Have you ever pulled up to a traffic intersection, glanced up to the camera fixed near the traffic light and thought to yourself, “I hope I didn’t make a mistake and receive a ticket in the mail”? Or, perhaps you’ve sped up during a yellow light or accidentally ran through a red light and you’ve worried that the red light camera captured your error and now you’ll receive a ticket for sure.
If you can relate, join the club. Just about every driver in Texas has had similar thoughts and feelings about red light cameras, especially when they made a mistake at a traffic intersection. That being said, do you still have to worry about those red light cameras?
The Laws on Red Light Cameras Have Changed
As of June 2, 2019, the laws on red-light cameras in Texas changed thanks to HB 1631. According to HB 1631, local authorities are prohibited from:
- Installing red light cameras
- Operating red light cameras
- Operating photographic signal enforcement systems
- Using evidence from a photographic enforcement system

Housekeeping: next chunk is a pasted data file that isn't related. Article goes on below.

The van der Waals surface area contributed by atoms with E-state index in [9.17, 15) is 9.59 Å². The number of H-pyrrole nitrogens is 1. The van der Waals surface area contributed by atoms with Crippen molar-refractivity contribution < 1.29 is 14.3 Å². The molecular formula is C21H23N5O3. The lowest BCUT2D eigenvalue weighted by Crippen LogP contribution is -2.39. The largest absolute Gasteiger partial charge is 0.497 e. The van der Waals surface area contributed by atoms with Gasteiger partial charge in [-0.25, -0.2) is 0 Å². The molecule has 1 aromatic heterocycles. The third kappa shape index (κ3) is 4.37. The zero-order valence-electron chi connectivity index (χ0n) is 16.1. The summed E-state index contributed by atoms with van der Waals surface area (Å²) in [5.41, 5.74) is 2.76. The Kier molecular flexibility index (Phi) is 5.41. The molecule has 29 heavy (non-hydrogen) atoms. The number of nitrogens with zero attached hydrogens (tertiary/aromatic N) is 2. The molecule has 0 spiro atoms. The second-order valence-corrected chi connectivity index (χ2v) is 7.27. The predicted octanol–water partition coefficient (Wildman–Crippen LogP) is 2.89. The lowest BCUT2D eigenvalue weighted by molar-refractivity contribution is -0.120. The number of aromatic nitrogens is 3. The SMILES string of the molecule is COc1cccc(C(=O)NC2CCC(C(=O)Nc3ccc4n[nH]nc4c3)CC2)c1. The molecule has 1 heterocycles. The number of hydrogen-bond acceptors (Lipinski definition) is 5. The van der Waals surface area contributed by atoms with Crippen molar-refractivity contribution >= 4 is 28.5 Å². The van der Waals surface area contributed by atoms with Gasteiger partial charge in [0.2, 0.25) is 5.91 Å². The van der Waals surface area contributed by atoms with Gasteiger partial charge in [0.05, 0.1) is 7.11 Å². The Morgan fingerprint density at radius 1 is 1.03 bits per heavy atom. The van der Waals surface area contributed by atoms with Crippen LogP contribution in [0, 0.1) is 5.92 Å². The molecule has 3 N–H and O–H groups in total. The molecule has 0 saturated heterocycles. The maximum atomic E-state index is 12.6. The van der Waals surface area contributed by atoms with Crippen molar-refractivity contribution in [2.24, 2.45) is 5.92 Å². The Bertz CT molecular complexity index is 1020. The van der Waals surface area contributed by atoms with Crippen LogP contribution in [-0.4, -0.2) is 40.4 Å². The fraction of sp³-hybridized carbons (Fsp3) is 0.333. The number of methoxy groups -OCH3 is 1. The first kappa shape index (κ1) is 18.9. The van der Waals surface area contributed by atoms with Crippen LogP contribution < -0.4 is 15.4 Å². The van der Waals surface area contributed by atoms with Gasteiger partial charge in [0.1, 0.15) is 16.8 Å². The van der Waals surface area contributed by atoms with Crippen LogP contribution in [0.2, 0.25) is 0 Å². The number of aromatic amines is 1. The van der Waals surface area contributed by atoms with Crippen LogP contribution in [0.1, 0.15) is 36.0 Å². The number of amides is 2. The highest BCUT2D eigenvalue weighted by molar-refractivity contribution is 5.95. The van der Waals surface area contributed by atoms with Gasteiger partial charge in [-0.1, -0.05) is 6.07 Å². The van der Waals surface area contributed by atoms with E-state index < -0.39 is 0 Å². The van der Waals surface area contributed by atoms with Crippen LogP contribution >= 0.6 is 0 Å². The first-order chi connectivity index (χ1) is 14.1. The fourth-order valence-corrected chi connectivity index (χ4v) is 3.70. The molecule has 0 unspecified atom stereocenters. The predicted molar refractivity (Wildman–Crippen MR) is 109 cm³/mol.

While local authorities are prohibited from installing and operating red light cameras as of June 2, 2019, the new law does let municipalities that had ordinances enacted before May 7, 2019, under a contract to continue using their traffic signal enforcement systems until the contract under Chapter 707 of the Texas Transportation Code expires.
Why the Change in the Law?
It was Governor Greg Abbott who signed the legislation last year banning red-light cameras in Texas. According to proponents of the change, this move should reduce traffic accidents while protecting the constitutional rights of drivers.
The law, which went into effect in September of 2019, outlawed those red-light cameras that would take pictures of people’s vehicles at intersections while traffic signals were red. Law enforcement would view the photos and it would mail out fines to the drivers (which were usually $75).
Why did Abbott want the red light cameras eliminated? A report found that while the cameras reduced T-bone accidents at intersections, it significantly raised the chances of rear-end accidents because drivers would brake suddenly (probably when they looked up and saw the cameras). A study examined the impact of the cameras in Houston and Dallas and found it increased non-angled accidents by 28 percent. Learn more here.